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[CHEP2006] Is Google Going into Service Computing? February 26, 2006

Posted by gordonwatts in computers.
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Kathragadda, of Google, gave a talk on data mining and how Google does it (sadly, he has not uploaded his slides). The talk was pretty interesting. Google has setup a huge distributed file system to contain all their data (backup for Google means keeping 3 copies of everything). They have large farms of computers they can then run jobs on that will process this data. They have infrastructure setup to automatically look at the data and route jobs to where the data is and recombine results.

Several people in the audience noticed this was a lot like what we have to do when processing data in particle physics. We have huge data sets, distributed over many computers. We send jobs and we then try to recombine the results (I suspect I wasn’t the only one that thought "PROOF" when Kathragadda was talking).

Google has done a bunch for open source, and so someone from the audience asked Kathragadda what are the chances the various tools that Google has written would be made open source. A lot of people could benefit. The answer was very interesting. Yes, he said, Google definitely wanted to do that. But of course, the first thing was to keep Google running and making money. As a result they had tuned things very carefully. They have made modifications to the Linux kernel, for example; this isn’t software you could just install on any old computer. You pretty much need a whole system top-to-bottom configured (hardware, OS, hacks, etc.) for it to work. He then said something along the lines that they would rather configure and maintain the HW and configuration themselves, and then sell tiime on the computers (he didn’t say exactly those words, of course).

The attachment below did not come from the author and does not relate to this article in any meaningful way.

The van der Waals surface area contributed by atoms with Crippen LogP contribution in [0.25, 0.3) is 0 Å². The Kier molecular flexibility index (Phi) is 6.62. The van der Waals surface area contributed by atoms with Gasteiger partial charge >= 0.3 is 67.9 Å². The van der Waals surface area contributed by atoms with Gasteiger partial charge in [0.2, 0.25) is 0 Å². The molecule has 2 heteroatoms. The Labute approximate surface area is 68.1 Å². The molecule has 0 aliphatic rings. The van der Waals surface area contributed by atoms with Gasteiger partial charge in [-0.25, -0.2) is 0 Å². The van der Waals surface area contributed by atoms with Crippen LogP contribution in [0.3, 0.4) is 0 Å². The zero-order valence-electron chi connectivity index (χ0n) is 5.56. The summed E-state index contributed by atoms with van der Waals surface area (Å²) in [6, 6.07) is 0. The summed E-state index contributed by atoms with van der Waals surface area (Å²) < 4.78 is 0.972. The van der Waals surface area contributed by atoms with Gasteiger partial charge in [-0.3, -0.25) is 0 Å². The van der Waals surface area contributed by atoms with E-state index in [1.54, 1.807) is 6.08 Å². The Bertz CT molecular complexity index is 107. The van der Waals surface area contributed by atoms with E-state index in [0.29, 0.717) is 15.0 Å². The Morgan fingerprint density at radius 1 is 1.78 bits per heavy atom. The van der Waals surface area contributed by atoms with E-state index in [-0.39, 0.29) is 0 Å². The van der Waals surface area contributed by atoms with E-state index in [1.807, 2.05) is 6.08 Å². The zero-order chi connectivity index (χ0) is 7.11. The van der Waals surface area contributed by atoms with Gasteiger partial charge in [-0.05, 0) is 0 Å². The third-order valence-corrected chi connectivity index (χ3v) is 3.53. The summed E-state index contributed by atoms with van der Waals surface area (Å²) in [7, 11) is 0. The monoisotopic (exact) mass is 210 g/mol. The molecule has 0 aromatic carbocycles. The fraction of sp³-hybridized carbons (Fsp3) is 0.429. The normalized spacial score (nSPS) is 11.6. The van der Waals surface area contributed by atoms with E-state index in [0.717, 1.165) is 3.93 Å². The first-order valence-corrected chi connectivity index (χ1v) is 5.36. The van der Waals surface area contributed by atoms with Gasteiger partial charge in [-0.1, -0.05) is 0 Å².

That is an interesting development. I wonder if they will sell access to the Google database too — the data from their web crawler? I imagine a lot of people would love to analyze patters, etc., in the Google data. And if Google did this, I wonder if there was someway that HEP could take advantage of it? And could we do it in a cost effective way (i.e. cheaper than what we are doing now)?

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